The Immortal Life of Henrietta Lacks, Rebecca Skloot – I’d meant to read this book when it was first published, but it’s taken me four years to do it. Just goes to show that there’s a time for every book in each person’s life. It coincided brilliantly with two other books I was reading at the same time: Jurassic Park (above) and The World Without Us. Though Henrietta Lacks covers a lot of complicated scientific information, it’s immensely readable, very accessible. Beneath all the science, it’s a human story. I was intrigued in particular by the way that Skloot included herself in the story (she developed relationships with Lacks family members over many years) without ever overshadowing their story and that of Henrietta Lacks. The beating heart of the book was always the story of the woman behind the infamous cell line, and her family. If anyone one is interested in what’s been happening since the book was published, as I was, there’s a wealth of information on Skloot’s website.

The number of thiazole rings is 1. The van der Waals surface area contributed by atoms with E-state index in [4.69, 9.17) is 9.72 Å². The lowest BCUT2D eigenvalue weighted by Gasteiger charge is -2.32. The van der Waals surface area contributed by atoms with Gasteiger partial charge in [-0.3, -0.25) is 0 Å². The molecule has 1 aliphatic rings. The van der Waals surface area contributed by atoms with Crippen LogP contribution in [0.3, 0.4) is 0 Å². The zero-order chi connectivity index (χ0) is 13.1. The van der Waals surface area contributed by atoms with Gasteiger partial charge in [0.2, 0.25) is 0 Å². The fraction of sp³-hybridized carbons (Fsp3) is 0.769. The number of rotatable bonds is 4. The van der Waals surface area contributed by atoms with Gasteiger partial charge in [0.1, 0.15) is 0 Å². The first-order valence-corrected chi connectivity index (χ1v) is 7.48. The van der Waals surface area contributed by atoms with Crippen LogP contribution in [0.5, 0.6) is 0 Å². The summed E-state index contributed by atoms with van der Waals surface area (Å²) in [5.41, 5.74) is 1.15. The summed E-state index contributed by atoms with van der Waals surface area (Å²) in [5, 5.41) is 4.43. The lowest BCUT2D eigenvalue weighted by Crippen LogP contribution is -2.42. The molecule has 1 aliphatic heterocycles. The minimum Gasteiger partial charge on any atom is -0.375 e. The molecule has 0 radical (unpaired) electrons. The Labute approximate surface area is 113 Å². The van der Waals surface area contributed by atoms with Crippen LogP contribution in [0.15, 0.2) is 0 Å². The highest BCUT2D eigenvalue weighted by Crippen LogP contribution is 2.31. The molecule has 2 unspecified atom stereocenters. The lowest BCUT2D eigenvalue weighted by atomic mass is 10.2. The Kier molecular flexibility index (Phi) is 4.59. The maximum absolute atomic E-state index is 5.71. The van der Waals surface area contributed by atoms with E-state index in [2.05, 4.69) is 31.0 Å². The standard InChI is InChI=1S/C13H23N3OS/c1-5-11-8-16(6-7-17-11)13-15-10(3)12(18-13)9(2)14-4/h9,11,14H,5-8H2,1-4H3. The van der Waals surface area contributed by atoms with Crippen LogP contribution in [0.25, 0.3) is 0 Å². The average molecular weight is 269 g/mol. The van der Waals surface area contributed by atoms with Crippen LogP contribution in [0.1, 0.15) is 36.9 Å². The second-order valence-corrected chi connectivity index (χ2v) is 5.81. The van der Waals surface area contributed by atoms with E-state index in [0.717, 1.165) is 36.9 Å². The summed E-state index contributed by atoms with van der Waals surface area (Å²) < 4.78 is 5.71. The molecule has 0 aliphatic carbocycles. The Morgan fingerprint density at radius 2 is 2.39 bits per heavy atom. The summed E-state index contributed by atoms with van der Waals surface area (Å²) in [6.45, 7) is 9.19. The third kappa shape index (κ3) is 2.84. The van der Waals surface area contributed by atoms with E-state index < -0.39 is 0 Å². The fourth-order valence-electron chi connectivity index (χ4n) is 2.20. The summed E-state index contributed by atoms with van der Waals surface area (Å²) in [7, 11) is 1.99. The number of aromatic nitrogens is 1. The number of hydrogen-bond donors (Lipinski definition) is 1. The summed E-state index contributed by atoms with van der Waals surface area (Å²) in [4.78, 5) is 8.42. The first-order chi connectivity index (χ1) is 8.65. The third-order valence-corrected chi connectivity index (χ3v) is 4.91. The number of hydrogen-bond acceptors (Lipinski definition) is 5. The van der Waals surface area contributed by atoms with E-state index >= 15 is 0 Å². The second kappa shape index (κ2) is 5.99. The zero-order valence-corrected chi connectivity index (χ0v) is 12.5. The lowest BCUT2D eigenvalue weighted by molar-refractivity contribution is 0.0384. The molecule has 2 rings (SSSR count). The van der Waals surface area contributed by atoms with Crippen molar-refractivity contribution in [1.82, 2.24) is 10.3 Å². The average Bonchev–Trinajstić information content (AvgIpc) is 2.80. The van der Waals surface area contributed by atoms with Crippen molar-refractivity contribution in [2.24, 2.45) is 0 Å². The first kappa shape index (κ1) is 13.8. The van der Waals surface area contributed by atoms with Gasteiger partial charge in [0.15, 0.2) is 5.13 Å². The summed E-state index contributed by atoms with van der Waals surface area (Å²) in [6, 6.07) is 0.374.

Black Sheep, C.J. Lyons – The first book featuring FBI agent Caitlyn Tierney began from the P.O.V. of another female character, who shared the narrative. This book also features a case with another female character central to it, but as Tierney is the returning character and it deals with tragic events from her childhood, she carries the book a bit more solidly. I like this structure, and as both of the cases so far have been unofficial, it places Tierney squarely within the “rogue agent” subgenre of thrillers and mysteries. Rogue agents are generally male, so it’s refreshing to see her operate as both a woman in a male-dominated field (which also includes the criminals) and as a smart investigator. This book also flips the usual script by making Tierney wary of commitment, trying to break it to her boyfriend and mother that she’s married to her job. While it pretty typical (and realistic) that a female agent would have to defend this choice repeatedly, it’s not typical at all to see one portrayed as being ambivalent about marriage and family. Only problem with this book is that it was a tad too short. I’m glad I have the next one to dive into immediately.